Nathanael would see that heaven was open to him just as it is to us. It was opened when the Son of God came down from heaven and was made man. It was opened when Jesus was baptized. It stands open in the gifts of Jesus’ healing, preaching and teaching. We catch a glimpse of it in His Transfiguration. St. Peter reminds us and points us to the means of grace, the preached Word and Holy Sacraments when he confessed, saying, “For we did not follow cleverly devised myths when we made known to you the power and coming of our Lord Jesus Christ, but we were eyewitnesses of his majesty. For when he received honor and glory from God the Father, and the voice was borne to him by the Majestic Glory, ‘This is my beloved Son, with whom I am well pleased,’ we ourselves heard this very voice borne from heaven.” Heaven was opened! “For we were with him on the holy mountain. and we have the prophetic word more fully confirmed, to which you will do well to pay attention as to a lamp shining in a dark place, until the day dawns and the morning star rises in your hearts,” until heaven stands open for you, “knowing this first of all, that no prophecy of Scripture comes from someone’s own interpretation. For no prophecy was ever produced by the will of man, but men spoke from God as they were carried along by the Holy Spirit” (2 Peter 1:16-21).

“In many and various ways God spoke to our fathers by the prophets. But now in these last days He has spoken to us by His Son” (Heb 11:1). And in many and various ways God has been speaking to you all those ways having in common the anchor of God’s Word, the holy scriptures. And He continues to speak most intimately through the Sacrament of the Altar.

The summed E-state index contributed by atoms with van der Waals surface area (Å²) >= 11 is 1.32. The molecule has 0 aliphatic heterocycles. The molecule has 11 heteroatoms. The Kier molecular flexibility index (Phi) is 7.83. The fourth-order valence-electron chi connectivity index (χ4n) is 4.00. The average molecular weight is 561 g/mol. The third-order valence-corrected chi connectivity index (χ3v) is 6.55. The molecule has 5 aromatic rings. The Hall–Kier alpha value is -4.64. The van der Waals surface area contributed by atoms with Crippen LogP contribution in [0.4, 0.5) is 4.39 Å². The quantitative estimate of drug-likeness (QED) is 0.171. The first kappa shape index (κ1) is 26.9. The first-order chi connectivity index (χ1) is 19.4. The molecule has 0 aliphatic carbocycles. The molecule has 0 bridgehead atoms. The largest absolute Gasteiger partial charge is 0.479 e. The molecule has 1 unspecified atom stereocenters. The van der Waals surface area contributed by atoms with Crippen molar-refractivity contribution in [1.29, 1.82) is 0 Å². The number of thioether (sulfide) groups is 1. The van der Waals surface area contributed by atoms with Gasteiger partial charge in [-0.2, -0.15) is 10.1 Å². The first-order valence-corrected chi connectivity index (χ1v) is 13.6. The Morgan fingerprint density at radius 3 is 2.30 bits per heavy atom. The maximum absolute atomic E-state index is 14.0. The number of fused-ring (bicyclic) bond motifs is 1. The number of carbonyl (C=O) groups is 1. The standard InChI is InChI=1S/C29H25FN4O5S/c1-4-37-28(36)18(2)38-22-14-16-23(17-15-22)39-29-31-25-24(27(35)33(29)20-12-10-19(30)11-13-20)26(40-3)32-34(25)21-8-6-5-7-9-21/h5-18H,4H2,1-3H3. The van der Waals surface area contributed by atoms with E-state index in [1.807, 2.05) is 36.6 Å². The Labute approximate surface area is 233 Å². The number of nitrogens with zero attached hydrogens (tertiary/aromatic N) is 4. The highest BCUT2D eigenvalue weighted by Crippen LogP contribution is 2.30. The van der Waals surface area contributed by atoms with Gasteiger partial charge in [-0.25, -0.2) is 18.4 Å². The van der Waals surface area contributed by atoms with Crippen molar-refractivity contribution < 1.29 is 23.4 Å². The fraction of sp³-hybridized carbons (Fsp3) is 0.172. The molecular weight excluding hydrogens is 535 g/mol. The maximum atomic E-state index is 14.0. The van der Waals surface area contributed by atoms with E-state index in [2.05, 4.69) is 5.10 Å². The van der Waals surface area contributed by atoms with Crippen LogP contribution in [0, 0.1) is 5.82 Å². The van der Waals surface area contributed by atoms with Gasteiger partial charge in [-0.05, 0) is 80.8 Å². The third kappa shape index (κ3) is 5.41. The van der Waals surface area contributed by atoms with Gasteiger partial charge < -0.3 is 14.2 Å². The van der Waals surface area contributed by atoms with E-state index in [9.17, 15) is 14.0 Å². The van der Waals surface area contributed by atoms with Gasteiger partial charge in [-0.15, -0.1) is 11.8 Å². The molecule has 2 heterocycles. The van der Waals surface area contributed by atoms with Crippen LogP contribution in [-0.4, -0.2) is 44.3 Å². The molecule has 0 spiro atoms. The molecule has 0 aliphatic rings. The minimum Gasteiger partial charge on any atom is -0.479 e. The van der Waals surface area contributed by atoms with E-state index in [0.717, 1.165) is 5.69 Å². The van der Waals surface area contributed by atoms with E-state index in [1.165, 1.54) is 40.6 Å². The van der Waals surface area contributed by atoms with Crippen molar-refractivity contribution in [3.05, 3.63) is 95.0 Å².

For there Jesus says, “This do in remembrance of Me.” But what kind of remembrance is it? It is as if Jesus has said to us: “It is the kind in which for the restoration of your fallen and lost nature I (1) have assumed ‘body and blood,’ that is, human nature, (2) have given My assumed body into death and shed My blood as a ransom for you, and (3) offer for you to receive in the Supper this body which has been given and this blood which has been shed, in order that this memory of Me, which is faith, may by this eating be more and more aroused, preserved, and confirmed in you.”[1]

And listen to these beautiful words of Martin Chemnitz who says, “But lest the infirmity, unworthiness, and uncleanness of our flesh disturb or overturn our faith, the Son of God affirms that in His Supper He is offering His body and blood to us in such a way that with the bread and wine we receive them in our mouth, that we may be even more certain that the unworthiness and uncleanness of our flesh can be covered and hidden before the tribunal of God through the most holy body and most precious blood of our Lord Jesus Christ.”[2]

This is Heaven Opened. This is your faith ascending and descending on the Son of Man. Again, the confession of St. Peter says to us, “you are a chosen race, a royal priesthood, a holy nation, a people for his own possession, that you may proclaim the excellencies of him who called you out of darkness into his marvelous light” (1 Peter 2:9). “God is faithful, by whom you were called into the fellowship of his Son, Jesus Christ our Lord” (1 Cor 1:9).

[1] Martin Chemnitz, The Lord’s Supper, J.A.O. Preus tr, ©CPH 2007, 187.
[2] Chemnitz, The Lord’s Super, 190.